Jony Ive is a man who has, almost literally, designed himself out of existence.
When Phil Schiller, Apple’s senior vice president of worldwide product marketing, proudly took the stage this week to call the iPhone 7 the best phone that Apple has ever made, he led with a customary handoff to a Jonathan Ive video. You know, the ones where Ive, Apple’s chief design officer, seems to talk in slow-motion about how very, very carefully designed the newest Apple wares are. It’s as if to say: Listen to every word twice, people! Because you can’t even come close to doing anything like this.
Fair enough. There is no company in the world that can design and engineer a smartphone the way Apple does. There is no other company in the world that can bend the globe’s supply chains around its most exacting whim, and no other company that can afford such extreme care in designing even the smallest details. Truly, Apple is the greatest force in industrial design that any of us will ever see in our lifetimes.
Therein lies the strange contradiction at the heart of Ive’s accomplishments—seven generations of iPhone, and dozens more iPads, iMacs, MacBooks, and the Apple Watch. Literally, trillions of dollars in merchandise. But in the age of the smartphone, there is very little industrial design left for us to get excited about. The smartphone itself is rapidly approaching its platonic form: A single, monolithic sheet of glass that simply delivers all the content you want, whenever you want it. No matter how powerful smartphones become, they simply aren’t capable of wowing us any more as a pure design object, because what the screen is mounted on matters so much less than what plays across it.
That’s what I was thinking, when Jony Ive intoned his customary voiceover as the video played of the iPhone 7’s sumptuously lit curves. Ive usually appears looking wide-eyed and a little stunned in those videos. This time, he didn’t appear at all. It was just his voice. Ive floated above the latest iPhone announcement like a ghost.
When I think of the things that still truly have the capability of delivering a holy shit moment in technology, none of them have much to do with hardware—and they don’t have a ton to do with designing pixels either. So while Ive is the soft-spoken guru of all design at Apple, including its software, all that “design” seems like window dressing on the great leaps in user experience that seem just over the horizon. Think of massively linked datasets on user behavior, which allow your phone to guess what you want to do, when you want to do. Think of digital assistants able to parse even the vaguest commands and parcel out all the sub tasks to the right app—”Hey, can you make a reservation at one of my favorite restaurants this Friday, and make sure that my best friends get the invite too?”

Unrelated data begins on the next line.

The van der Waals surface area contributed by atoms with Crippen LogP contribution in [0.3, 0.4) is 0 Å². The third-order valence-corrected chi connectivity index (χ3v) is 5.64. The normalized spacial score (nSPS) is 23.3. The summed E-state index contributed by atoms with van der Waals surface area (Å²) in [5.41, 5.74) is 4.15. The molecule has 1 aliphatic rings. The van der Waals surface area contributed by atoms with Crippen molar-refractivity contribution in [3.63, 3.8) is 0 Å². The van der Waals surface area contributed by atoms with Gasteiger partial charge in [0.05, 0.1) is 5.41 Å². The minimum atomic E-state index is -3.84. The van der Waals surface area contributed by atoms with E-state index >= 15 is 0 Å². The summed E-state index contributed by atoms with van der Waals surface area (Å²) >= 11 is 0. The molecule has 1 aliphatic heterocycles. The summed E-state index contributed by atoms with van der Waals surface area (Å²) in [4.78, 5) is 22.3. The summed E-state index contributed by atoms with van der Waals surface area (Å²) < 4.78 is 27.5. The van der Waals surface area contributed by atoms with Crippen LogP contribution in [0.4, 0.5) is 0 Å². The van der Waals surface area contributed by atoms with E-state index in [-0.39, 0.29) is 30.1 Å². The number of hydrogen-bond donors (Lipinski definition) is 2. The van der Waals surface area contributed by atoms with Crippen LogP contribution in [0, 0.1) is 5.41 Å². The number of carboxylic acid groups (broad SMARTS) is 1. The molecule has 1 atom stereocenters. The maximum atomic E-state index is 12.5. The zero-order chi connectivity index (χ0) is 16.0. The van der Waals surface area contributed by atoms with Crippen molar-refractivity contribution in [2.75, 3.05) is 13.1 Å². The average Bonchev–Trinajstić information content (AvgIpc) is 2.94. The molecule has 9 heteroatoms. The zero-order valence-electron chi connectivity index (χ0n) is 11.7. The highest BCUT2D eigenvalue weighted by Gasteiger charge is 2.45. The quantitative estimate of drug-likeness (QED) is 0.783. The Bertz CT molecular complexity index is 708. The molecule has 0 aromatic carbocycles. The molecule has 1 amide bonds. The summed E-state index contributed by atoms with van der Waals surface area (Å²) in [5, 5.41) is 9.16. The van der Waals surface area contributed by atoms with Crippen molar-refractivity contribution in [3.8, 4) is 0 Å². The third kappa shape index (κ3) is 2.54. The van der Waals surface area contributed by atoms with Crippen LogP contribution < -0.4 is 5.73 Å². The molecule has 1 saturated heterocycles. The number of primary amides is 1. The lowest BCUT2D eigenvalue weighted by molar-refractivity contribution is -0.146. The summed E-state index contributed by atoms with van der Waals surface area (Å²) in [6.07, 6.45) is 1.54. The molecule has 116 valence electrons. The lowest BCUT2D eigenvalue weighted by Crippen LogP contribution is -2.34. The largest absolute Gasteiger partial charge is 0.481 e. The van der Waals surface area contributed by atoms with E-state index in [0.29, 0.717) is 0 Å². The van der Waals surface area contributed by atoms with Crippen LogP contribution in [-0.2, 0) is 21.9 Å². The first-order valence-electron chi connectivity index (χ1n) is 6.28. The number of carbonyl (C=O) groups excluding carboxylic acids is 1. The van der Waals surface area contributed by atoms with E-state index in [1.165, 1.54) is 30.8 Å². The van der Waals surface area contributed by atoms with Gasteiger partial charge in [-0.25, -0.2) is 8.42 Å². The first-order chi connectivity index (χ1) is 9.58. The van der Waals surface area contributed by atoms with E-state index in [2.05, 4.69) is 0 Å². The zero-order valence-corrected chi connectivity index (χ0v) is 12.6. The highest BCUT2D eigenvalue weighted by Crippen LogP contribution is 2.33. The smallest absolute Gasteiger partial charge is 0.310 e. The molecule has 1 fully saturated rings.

These things are invisible. We can’t hold them, and the sense in which they are “designed” will be vastly different from any piece of hardware we have today, or even any piece of software, no matter how beautiful. Which makes for an interesting capstone to Ive’s career: He ushered in the great renaissance of computer hardware design and even ascended to overseeing Apple’s software. But he has also accelerated the sidelining of both. The next great design monuments won’t be easily displayed in a design museum. They’ll instead be the systems and incentives that dissolve all the messiness of our whims into that simple bit of feedback that happens when your smartphone listens to whatever convoluted thing you’re asking about, and simply says, “Okay.”